US, North Korea Tensions Rise After Missile Test Threat

09 January, 2017

North Korea says it could test-launch an intercontinental ballistic missile (ICBM) at any time and from anywhere it wants to.

The North Korean state news agency KCNA made the announcement on Sunday.

American Secretary of Defense Ash Carter reacted by stating that an ICBM launch would be a "serious threat" to the United States. He said the U.S. military would shoot down the missile if it crossed into the territory of the U.S. or its allies.

Carter spoke on NBC television.

"If it were threatening to us, yes. That is, if it's predicted impact or one of our friends or allies, yes, we would shoot it down."

U.S. Secretary of Defense Ash Carter, Nov. 28, 2016, in Washington. D.C. (Credit:Reuters)
U.S. Secretary of Defense Ash Carter, Nov. 28, 2016, in Washington. D.C. (Credit:Reuters)

He said the U.S. military has strengthened its missile defenses and deployed them in South Korea, Japan and Guam.

North Korea did not say for sure that it will carry out an ICBM test in the near future. But the statements could suggest the two sides are getting ready for a new relationship when Donald Trump becomes U.S. president. He will take office on January 20.

In a New Year's message, North Korean leader Kim Jong Un said that his country had reached the "final stages" of ICBM development. Two days later, Trump tweeted that the possibility of North Korea developing a nuclear weapon that can reach the U.S. "won't happen!"


A North Korean Ministry spokesman said on Sunday that his government has the right to test missiles whenever it sees fit.

"The ICBM will be launched anytime and anywhere determined by the supreme headquarters of the DPRK,'' the spokesman told the KCNA news agency. DPRK is short for North Korea's official name, the Democratic People's Republic of Korea.

Troy Stangarone is with the Korean Economic Institute in Washington, D.C. He told VOA there are good reasons for the North to delay testing of its missile. They include the start of the Trump presidency, and the political situation in South Korea.

"With everything going on in the region right now, with the transition to President Trump, with the political situation in South Korea, delaying might actually make more sense for them, in the sense that Trump is a wild card and you do not know how he might respond, and if they were to take and engage in a test now, they could end up actually unifying the populace on the conservative side rather than potentially allowing a liberal president to take power in South Korea if Park Geun-hye is impeached."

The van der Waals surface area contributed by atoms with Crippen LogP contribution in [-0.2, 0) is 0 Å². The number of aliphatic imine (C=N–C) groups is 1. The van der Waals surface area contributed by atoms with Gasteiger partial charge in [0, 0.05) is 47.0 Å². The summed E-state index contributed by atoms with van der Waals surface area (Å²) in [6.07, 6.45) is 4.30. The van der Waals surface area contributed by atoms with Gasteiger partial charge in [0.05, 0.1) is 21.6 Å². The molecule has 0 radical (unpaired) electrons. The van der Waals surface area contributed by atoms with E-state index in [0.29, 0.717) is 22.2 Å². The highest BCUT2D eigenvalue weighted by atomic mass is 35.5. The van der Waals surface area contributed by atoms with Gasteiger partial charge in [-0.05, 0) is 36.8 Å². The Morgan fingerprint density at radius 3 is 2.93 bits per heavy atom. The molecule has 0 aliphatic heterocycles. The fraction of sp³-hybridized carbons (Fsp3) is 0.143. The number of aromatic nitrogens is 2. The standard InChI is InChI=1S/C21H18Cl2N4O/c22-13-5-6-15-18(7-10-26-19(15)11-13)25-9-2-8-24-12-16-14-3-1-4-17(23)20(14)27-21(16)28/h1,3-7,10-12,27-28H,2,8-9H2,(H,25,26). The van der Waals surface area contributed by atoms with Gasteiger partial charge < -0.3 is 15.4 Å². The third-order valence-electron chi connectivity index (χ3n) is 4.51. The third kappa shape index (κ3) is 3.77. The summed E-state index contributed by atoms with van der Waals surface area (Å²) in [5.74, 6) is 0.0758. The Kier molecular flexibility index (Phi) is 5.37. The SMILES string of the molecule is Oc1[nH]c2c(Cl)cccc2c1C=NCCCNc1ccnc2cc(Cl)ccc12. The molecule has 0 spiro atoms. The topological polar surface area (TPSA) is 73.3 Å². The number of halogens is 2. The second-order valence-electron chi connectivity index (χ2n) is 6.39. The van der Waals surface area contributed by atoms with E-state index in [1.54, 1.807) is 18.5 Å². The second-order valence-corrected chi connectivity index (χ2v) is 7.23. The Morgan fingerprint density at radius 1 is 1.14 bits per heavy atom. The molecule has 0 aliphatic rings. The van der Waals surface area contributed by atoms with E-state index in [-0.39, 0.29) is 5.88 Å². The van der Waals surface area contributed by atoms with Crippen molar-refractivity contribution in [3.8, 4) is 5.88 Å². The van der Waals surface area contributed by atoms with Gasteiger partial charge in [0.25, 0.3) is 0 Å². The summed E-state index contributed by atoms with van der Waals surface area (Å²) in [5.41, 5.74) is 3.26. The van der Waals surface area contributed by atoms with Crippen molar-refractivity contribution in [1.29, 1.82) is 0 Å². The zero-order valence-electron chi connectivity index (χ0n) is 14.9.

On Monday, South Korean officials said they believe the North's threat of a missile test is meant to influence relations with the new U.S. administration.

Jeong Joo-hee is a spokesman with South Korea's Unification Ministry. He suggested that North Korea made the threat in hopes of forcing the Trump administration to deal with the North on its own terms. He said the goal was to "shift responsibility (to the U.S.) when North Korean fires (a missile) in the future."

The South Korean Defense Ministry called North Korea's talk of an ICBM test "regrettable." It said there would be consequences, or results, like international sanctions.

Sanctions or other measures have yet to stop North Korea's nuclear activities and missile development program. The North has carried out two nuclear tests and launched 24 missile launches in the past year.

Commenting on the North's nuclear program last week, U.S. Deputy Secretary of State Antony Blinken said "with every passing day, the threat does get more acute."

North Korea is believed to have the ability to hit South Korea or Japan with a nuclear weapon. But there are still questions about whether the North's missiles can reach the U.S. mainland.

North Korea says it has successfully made a nuclear device small enough to sit on the head of a long-range missile. But it has not demonstrated that ability. Also, it has yet to test the missile's re-entry ability.

An ICBM test would be the next step in the development process.

Neither China nor Japan offered any strong official reaction on Monday to the ICBM statements coming out of North Korea and the United States.

In a tweet last week, U.S. President-elect Trump criticized China for not controlling North Korea's nuclear threat. North Korea depends on China for 90 percent of its trade.

But China has been unwilling to put strong economic pressure on its ally. China fears that would lead to increased instability on its border and a stronger U.S. presence on the Korean Peninsula.

China's Foreign Ministry spokesman last week defended his country's efforts to peacefully resolve the nuclear issue. He urged the incoming Trump administration to "avoid remarks and actions to escalate the situation."

I'm Anne Ball.

Anne Ball wrote this story for Learning English with materials from VOA and the Associated Press. George Grow was the editor.

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Words in This Story

intercontinental ballistic missile (ICBM) – n. a type of missile that can fly form one continent to another

a wild card – n. a person or thing that could affect a situation in a way that cannot be predicted : an unknown or unpredictable factor

potential – adj. possible

acute - adj. very serious or dangerous; requiring serious attention or action

sanction – n. an action taken, or an order given to force a country to obey international laws by limiting or stopping trade with that country, by not allowing economic aid for that country, etc. instability – n. the quality or state of being unstable

escalate – v. to become worse or to make (something) worse or more severe